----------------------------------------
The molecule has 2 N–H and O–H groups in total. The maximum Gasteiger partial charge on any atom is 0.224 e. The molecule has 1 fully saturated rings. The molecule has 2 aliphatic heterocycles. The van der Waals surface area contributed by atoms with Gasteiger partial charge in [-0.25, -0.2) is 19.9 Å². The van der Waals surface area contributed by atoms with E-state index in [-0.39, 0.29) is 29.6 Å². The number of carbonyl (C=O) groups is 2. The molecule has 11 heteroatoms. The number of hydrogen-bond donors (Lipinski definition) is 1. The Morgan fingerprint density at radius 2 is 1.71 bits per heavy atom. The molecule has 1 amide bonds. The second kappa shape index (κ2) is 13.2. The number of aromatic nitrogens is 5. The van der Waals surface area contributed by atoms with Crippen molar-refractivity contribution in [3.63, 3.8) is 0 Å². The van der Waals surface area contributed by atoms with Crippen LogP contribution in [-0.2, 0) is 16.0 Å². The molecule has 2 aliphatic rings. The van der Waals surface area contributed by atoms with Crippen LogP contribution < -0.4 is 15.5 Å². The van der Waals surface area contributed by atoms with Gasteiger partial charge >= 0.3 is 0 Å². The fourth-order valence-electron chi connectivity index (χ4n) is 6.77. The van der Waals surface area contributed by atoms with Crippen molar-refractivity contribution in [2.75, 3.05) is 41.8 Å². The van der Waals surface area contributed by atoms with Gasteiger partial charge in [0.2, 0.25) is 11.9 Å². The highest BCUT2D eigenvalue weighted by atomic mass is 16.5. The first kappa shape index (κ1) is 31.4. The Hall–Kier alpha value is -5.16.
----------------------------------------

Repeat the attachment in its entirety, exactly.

The molecule has 2 N–H and O–H groups in total. The maximum Gasteiger partial charge on any atom is 0.224 e. The molecule has 1 fully saturated rings. The molecule has 2 aliphatic heterocycles. The van der Waals surface area contributed by atoms with Gasteiger partial charge in [-0.25, -0.2) is 19.9 Å². The van der Waals surface area contributed by atoms with E-state index in [-0.39, 0.29) is 29.6 Å². The number of carbonyl (C=O) groups is 2. The molecule has 11 heteroatoms. The number of hydrogen-bond donors (Lipinski definition) is 1. The Morgan fingerprint density at radius 2 is 1.71 bits per heavy atom. The molecule has 1 amide bonds. The second kappa shape index (κ2) is 13.2. The number of aromatic nitrogens is 5. The van der Waals surface area contributed by atoms with Crippen molar-refractivity contribution in [3.63, 3.8) is 0 Å². The van der Waals surface area contributed by atoms with Crippen LogP contribution in [-0.2, 0) is 16.0 Å². The molecule has 2 aliphatic rings. The van der Waals surface area contributed by atoms with Crippen LogP contribution < -0.4 is 15.5 Å². The van der Waals surface area contributed by atoms with Gasteiger partial charge >= 0.3 is 0 Å². The fourth-order valence-electron chi connectivity index (χ4n) is 6.77. The van der Waals surface area contributed by atoms with Crippen molar-refractivity contribution in [2.75, 3.05) is 41.8 Å². The van der Waals surface area contributed by atoms with Gasteiger partial charge in [0.2, 0.25) is 11.9 Å². The highest BCUT2D eigenvalue weighted by atomic mass is 16.5. The first kappa shape index (κ1) is 31.4. The Hall–Kier alpha value is -5.16.